This summer I am working for the Aspen Institute in two capacities. First, I am codirector of a policy program called the Impact Careers Initiative. Second, I am assisting with the ongoing progress of the Franklin Project.
Social entrepreneurs and impact investors have had a repeated debate over the tradeoff between social impact and financial return. This summer, I confirmed my belief that a direct tradeoff exists. In fact, I learned that the only way to be effective operationally is to identify where this tradeoff exists and to define an organization’s intended impact and the resulting financial return.
Every morning I walk down LaSalle Street and look at the architecture of Chicago's financial institutions on my way to the Federal Reserve Bank of Chicago. The Chicago Fed has watched over these institutions, at least figuratively, since its Corinthian colonnade was constructed in 1922.
Frustrating. Galling. This is how some of the best social sector leaders I know describe the fact that funding to intermediaries and consultants often dwarfs the support they receive for their work on real issues at the front lines. I’m not talking a small differential – the disparity is large.
This summer, I resumed my pre-GSB life as a classroom teacher for a couple hours each day.
How are corporations engaging with the impact sector? How do we engage them even more? How do we increase collaboration between global corporations, impact investors, social enterprises and foundations? Are partnerships between global corporations and social enterprises successful? How are apparel companies shifting into a disruptive innovation in their supply chains?
In I-DEV International, we wanted to answer all these questions.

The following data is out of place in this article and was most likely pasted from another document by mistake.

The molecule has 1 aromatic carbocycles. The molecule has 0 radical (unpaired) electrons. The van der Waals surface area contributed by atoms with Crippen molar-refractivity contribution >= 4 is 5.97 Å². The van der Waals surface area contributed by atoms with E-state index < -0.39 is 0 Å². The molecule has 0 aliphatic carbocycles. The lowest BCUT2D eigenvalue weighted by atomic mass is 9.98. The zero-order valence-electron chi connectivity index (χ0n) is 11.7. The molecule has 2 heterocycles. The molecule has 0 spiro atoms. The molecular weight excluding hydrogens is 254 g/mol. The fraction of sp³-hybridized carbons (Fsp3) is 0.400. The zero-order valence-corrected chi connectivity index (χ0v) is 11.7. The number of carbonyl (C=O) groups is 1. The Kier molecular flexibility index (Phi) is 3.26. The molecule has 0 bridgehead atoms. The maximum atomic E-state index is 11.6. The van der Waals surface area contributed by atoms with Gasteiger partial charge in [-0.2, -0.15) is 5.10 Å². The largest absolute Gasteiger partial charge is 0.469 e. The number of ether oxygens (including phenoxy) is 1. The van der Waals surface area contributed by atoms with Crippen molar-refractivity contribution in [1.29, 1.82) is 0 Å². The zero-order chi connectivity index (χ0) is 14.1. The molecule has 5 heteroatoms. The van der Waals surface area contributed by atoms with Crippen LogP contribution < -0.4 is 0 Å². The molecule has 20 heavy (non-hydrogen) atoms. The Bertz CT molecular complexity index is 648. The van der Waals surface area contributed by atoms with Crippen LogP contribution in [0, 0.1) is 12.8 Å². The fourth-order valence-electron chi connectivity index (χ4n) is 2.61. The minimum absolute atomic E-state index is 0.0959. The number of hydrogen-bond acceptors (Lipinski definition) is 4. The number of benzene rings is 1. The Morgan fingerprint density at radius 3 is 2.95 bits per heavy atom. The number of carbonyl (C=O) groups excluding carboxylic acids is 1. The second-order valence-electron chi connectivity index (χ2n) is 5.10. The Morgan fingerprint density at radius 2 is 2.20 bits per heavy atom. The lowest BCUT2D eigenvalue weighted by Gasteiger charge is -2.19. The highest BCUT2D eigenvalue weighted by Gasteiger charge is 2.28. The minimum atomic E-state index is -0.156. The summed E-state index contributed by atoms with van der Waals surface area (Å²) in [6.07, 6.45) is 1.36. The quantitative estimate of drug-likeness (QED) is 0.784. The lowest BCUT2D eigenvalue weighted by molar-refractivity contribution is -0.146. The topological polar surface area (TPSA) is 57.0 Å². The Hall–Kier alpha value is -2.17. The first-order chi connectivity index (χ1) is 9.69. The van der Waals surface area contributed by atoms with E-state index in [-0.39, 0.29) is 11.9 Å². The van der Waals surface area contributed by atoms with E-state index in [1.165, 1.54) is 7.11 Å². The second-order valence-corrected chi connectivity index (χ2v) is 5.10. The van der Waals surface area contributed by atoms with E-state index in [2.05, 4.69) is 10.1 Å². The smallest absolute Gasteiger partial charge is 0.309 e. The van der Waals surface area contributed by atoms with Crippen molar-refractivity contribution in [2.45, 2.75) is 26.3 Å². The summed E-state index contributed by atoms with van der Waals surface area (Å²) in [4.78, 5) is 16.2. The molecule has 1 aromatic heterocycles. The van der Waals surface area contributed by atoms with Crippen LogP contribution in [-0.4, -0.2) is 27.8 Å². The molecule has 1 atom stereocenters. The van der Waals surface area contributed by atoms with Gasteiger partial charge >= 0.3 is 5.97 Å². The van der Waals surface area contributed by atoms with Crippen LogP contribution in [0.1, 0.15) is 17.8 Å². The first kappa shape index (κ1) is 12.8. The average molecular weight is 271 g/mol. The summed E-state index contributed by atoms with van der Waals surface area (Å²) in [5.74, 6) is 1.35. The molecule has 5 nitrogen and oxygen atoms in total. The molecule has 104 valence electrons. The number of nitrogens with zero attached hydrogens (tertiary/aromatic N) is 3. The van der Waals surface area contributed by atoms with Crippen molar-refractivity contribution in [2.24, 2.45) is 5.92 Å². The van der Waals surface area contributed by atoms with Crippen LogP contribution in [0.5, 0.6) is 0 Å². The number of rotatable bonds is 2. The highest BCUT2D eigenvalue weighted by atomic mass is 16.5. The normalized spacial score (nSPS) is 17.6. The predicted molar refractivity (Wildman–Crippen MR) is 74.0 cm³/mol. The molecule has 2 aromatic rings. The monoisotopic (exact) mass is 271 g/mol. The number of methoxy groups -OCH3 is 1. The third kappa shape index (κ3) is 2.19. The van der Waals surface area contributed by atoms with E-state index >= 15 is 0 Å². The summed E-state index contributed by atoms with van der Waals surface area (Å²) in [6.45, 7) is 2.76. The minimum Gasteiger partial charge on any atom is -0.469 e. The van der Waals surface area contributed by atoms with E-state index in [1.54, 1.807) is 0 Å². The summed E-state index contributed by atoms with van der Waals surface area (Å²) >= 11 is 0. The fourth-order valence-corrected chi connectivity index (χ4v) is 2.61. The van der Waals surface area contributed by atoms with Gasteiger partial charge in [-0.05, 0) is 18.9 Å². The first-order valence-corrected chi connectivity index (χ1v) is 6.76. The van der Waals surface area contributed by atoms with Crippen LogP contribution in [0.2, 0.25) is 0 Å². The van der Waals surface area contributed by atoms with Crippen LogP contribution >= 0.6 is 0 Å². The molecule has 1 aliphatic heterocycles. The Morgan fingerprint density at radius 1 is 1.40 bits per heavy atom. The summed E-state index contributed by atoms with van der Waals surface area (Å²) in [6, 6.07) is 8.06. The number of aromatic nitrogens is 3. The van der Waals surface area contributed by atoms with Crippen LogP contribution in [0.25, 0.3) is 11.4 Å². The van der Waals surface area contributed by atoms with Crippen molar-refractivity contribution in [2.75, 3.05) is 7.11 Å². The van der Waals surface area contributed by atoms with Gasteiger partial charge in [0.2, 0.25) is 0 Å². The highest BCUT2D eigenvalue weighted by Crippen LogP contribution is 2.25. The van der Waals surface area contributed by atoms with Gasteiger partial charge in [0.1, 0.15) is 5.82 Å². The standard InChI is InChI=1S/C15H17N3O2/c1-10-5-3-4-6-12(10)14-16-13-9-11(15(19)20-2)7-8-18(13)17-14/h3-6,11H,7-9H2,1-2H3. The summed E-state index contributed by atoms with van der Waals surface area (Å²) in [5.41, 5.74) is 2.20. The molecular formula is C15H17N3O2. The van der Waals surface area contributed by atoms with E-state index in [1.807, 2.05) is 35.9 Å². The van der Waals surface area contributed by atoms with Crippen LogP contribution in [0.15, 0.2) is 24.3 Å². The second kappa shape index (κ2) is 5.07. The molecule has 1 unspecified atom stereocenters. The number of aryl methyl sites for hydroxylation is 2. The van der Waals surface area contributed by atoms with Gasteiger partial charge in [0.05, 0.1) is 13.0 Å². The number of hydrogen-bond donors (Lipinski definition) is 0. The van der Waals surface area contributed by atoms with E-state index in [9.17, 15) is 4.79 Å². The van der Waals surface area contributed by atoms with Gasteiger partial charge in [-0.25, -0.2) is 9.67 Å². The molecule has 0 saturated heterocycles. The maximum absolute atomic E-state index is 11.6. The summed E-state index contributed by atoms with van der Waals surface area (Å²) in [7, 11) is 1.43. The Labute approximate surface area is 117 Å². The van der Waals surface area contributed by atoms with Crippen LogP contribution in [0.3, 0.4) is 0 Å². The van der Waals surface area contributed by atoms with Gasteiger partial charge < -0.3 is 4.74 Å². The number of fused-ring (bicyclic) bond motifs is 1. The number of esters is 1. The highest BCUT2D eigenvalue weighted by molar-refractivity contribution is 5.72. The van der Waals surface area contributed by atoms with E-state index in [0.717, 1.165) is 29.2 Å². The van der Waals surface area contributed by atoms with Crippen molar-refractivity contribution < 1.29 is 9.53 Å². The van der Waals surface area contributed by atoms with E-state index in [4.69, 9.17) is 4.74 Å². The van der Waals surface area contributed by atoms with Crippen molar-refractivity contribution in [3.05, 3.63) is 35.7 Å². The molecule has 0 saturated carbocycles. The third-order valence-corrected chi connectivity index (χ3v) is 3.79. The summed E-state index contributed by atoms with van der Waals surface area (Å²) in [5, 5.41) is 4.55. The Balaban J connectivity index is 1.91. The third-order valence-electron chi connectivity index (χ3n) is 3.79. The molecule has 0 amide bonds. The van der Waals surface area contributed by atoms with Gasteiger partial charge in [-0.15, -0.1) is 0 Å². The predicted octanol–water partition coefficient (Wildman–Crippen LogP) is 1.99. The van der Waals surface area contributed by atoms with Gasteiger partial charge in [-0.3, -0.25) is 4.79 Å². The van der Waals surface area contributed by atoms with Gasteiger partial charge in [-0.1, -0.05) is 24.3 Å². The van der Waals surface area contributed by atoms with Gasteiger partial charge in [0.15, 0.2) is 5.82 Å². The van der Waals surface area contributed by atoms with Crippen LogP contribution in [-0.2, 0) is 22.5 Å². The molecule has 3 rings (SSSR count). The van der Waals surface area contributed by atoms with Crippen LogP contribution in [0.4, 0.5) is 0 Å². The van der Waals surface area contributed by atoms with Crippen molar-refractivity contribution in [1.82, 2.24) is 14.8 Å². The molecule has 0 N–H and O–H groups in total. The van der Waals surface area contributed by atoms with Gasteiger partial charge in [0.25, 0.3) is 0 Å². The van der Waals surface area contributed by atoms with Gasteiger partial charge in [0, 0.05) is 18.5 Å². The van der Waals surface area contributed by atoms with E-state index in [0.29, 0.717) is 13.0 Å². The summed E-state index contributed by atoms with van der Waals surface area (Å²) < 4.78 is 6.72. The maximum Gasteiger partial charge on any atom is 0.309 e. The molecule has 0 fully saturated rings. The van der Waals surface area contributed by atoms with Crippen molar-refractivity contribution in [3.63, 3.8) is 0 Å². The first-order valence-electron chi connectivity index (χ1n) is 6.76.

In this column I explore the idea that many of the ways we spend money are prosocial acts — and prosocial expenditures may, in fact, make us happier than personal expenditures. Authors Elizabeth Dunn and Michael Norton discuss evidence for this in their new book Happy Money: The Science of Smarter Spending. These behavioral scientists show that you can get more out of your money by following several principles — like spending money on others rather than yourself. Moreover, they demonstrate that these principles can be used not only by individuals, but also by companies seeking to create happier employees and more satisfying products.
I have spent this past summer developing a year-long Principal residency program for an education organization in Dallas, TX. While I have gained amazing and invaluable experience through this internship, still the most rewarding part of my summer has been my experience as an Education Pioneers Graduate School Fellow.
As my summer winds down at Mass Insight Education, I am beginning to reflect on the work we've done this summer around secondary school redesign. The challenges we face in this process in many ways mirror the larger structural issues in education.
Nobody denies that access to proper sanitation is a basic human need. Even so, 1.3 billion people still defecate in the open, and 1.3 billion more in unsafe latrines. But how can we convince governments, donors and private sector to invest in this field, when there are other more media-friendly options available? Also, how can we ensure that existing funding is invested in the most effective way? These are the questions the Water and Sanitation Program is trying to answer with its Economics of Sanitation Initiative.